Are we coming to the realization that we all have different needs (and that is one main reason we live in America)? Are we seeing that there is room for all of us to enjoy our sports, whether simple, sexy, soothing or serious? Are we seeing that if we don't accommodate all our needs, some will be upset and left out? Are we understanding that organizations need to adopt as best they can to fill a niche and NOT fill other niches? What????

I for one would like to see us come to the FINAL realization that if we don't find ways to get along (share the trails), we'll all lose eventually. And that is one reason I always admire whomever invented the BlueRibbon web site and called it sharetrails.org. Hmmmm, someone was thinking. :)

Del
 

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Do we need to emphasize the journey more?
yea, yea, yea, all good stuff, but what DOES it mean to us, to our sport? :):eek:

While destinations can stir my adrenal glands, it's the journey that stirs my heart and keeps me in this for the long haul. We were doing some semi-challenging trail riding last spring, I was focused on "what was next" down the trail, and my then 5yo oldest daughter rolled her window down.

It was about 40ºF out, and sleeting and breezy.

"Honey, please roll your window up".

"No, Dad, I want to smell the trees!!!!!!"

I grinned and kicked the heater up a notch and threw a blanket over her lap. I'm thankful for the unexpected reminders to enjoy the journey.
 

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I run trails and camp in the Forest for a HUGE variety of reasons.

And I am pretty sure many other do so also. To say some just go up for obstacles is too black and white IMO Randii.

If that was the case, many would just be happy stacking rocks in someone's backyard.

For me the biggest reason is to relax and hang out with REALLY GOOD PEOPLE.
 

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Randii, I agree with you. Our local wheeling group likes to ride on trails. That's why I got into this hobby. Denying that there has been a shift or at least a growing number of people who come out solely for the obstacles would be near-sighted. Some people approach 4wheeling with as an extreme motorsports event when recreational 4wheeling is not "extreme," whatever that means, IMO. Competition is another thing. 4wheeling is about the trails, the great people, and the scenery for me. It's one of the few ways my dad and I have been able to share time together because he has helped me build vehicles, modify them, and go riding with me for the last 10 years.

I've pretty much quit going to parks like Gray Rock and Morris Mountain because there really aren't too many trails to ride. Instead there are 1/4 mile sections of "trail" that everyone blasts through to get to the next obstacle. I'm guilty of having done that too, but for me trail riding with some hard obstacles thrown in on a long trail is a lot more enjoyable. My mecca's have always been Moab and Tellico – I cut my rockcrawling teeth at Tellico with open diffs in June 2000 and was in Moab at the end of August that same year. Those trails are the ones that mean something for me, not obstacles where the objective is about seeing who can win a pissing contest. At the same time, I understand there are people who want to feel the accomplishment of spanking an obstacle or earning bragging rights or getting a rise out of the crowd.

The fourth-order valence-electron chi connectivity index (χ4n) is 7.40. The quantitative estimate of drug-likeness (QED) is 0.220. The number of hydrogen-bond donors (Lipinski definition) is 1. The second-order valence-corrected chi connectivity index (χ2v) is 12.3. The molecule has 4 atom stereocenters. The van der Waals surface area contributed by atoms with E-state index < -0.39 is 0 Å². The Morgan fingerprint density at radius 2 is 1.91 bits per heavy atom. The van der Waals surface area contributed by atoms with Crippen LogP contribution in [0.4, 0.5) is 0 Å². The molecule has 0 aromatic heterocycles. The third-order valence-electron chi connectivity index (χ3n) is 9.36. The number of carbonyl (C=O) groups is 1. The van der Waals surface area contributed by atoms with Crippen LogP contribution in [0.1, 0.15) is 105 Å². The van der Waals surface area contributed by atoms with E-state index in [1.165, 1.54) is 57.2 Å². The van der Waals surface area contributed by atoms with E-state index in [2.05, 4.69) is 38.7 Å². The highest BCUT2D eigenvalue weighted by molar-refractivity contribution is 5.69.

Regarding Del's remarks, he's absolutely correct. There's room for everyone at the party; we just have to figure out how to compromise whether it's between obstacle seekers and trail riders or Trout Unlimited and OHV users at Tellico.

I had to voice my $.02.
 

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The chest thumping rock stacking thread in Gen 4x4 got me thinking about this thread.

I am in it for both reasons. Taking my kids fishing, camping & hanging out with salt of the earth folks is what it is all about. I also love the journey & the challenge.

I guess I look at the "challenge" aspect a bit different. I am currently building a stock '47 flatty to bring the challenge back to the 'con. I will be a slow rock stackin fool, but I will move over & let the hardcore guys pass :p
 

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elarsen, I love the idea of a stock flatty out 'wheeling. That rig will be loads of fun!

It didn't come across in my earlier post, but I enjoy both things as well. However, my preference is for good trails.
 

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Nice thoughts. I enjoy the obstacles, but when I go to Moab, I also enjoy the
trails. Usually while sitting in my heep waiting my turn on a ledge, I look around
and think, "It don't get any better than this, the view, the trail and my friends".
 

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Me, I'm about 50/50 - I love the challenge of the obstacles when I'm on the trail, but what really sticks with me in the long run is the fun of being *IN* nature, enjoying the scenery, and getting away from the daily rat-race.

Randii
Hi Randy, I agree 100%. I love spending time in the Sierra, doesn't really matter to me if I am crawling over a boulder or cruising down a dirt fire road. Just getting out there is what keeps me sane in this insane world.

Sure, it's always fun to finesse a crazy obstacle, but there are also those annoying moments where things go 'snap' and you gotta spend time fixing the rig. As the years have gone by, I think I started leaning more towards getting to camp in one piece instead of challenging every boulder along the way. :D

Regards,
....Mike